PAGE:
Changes in the workforce and society have transformed the talent landscape, making inclusion a true business imperative.
A traditional view of diversity and inclusion (D&I) is to be “equally accepting and integrating individuals of all genders, races, ethnicities, religions and sexual orientations,” as Drs. Christie Smith and Stephanie Turner state in their 2016 report, The Radical Transformation of Diversity and Inclusion: The Millennial Influence. While this perspective laid the foundation for building more diverse workplaces, the vision for what constitutes D&I is changing.
New research indicates that an inclusive culture “leverages every individual’s passion, commitment and innovation, and elevates employee engagement, empowerment and authenticity.” The concept of inclusion means embracing and encouraging diverse points of view and experiences as much as it does supporting demographic diversity. This vision enables organizations to leverage the unique insights of their employees and potentially propel their business forward.
Why Does Inclusion Matter?
Workforce demographics are changing, and organizations must find ways to harness the potential of every employee. Millennials are on track to represent one of the largest demographic groups in the workplace, and they are rapidly rising through the management ranks into senior leadership positions. In stark contrast to previous generations, Millennials place high value on a diverse and socially minded workplace. According to a 2016 report from the Deloitte University Leadership Center for Inclusion, 83 percent of Millennials surveyed said they are actively engaged when they believe the organization fosters an inclusive culture, while two out of three say their organization’s purpose is the reason they chose to work there.
Millennials, however, are only part of the demographic mix. As economic pressures compel Baby Boomers to delay retirement, and longer life spans create the potential for people to stay in the workforce longer, organizations are beginning to face an aging workforce. Additionally, women, regardless of their generation, comprise 46.8 percent of the U.S. labor force (49.6 percent globally) and 51.5 percent of U.S. management, professional and related positions (“Statistical Overview of Women in the Workforce,” Catalyst 2016). Finally, the global nature of business and preponderance of organizations that consider themselves global entities make religious, gender, generational and other types of diversity a business reality.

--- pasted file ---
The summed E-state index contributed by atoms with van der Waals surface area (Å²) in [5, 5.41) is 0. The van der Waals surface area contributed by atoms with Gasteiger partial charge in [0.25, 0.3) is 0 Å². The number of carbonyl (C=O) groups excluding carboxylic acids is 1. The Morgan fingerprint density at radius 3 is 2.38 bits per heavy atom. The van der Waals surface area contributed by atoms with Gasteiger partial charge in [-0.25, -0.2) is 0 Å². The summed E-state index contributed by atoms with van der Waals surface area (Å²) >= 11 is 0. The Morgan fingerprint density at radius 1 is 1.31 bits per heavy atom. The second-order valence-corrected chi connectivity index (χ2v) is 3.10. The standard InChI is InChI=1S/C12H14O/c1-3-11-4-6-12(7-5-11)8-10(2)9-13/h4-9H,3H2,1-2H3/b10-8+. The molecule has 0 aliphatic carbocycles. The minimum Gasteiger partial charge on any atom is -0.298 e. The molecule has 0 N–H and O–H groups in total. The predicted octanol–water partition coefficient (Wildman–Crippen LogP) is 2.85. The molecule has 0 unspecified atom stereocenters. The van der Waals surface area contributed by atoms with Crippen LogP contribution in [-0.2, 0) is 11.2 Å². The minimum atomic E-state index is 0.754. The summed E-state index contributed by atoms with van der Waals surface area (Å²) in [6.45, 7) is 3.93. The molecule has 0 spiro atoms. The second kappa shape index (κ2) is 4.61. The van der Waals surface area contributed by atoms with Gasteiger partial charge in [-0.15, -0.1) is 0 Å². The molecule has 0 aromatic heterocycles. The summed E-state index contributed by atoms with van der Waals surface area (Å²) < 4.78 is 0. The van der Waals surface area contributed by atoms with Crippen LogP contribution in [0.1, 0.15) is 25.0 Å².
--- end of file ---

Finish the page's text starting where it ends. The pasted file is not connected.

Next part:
A Tool for Business Success
Inclusion isn’t just the right thing to do—it’s the smart thing to do. In fact, inclusion can lead to better business performance. In a Bersin by Deloitte, Deloitte Consulting LLP study, the highest performers among 450 companies studied considered inclusion a hallmark of their talent strategy. Among their achievements: 2.3 times higher cash flow per employee over a three-year period, 1.7 times greater likelihood to be innovation leaders in their market, and 1.8 times greater likelihood to be change-ready.
Other organizations have realized similar positive results, including:
- 15 times increased sales revenue through activating a D&I strategy;
- 42 percent increased team collaboration through developing inclusive leaders that build an inclusive culture;
- 31 percent increased responsiveness to customer needs through increasing scale of new insights and guarding against groupthink; and
- 83 percent increased ability to innovate through identifying the right employees to tackle pressing problems.
How do you build a more inclusive culture? Deloitte Consulting LLP has developed a values-based approach to unleashing human potential in an organization. This approach starts with your organization’s stated values, then looks at how those values drive a culture, how employees connect to those values through that culture, and ultimately, how you leverage six “activators” to help unleash human potential.
First Things First: Consistency Is Key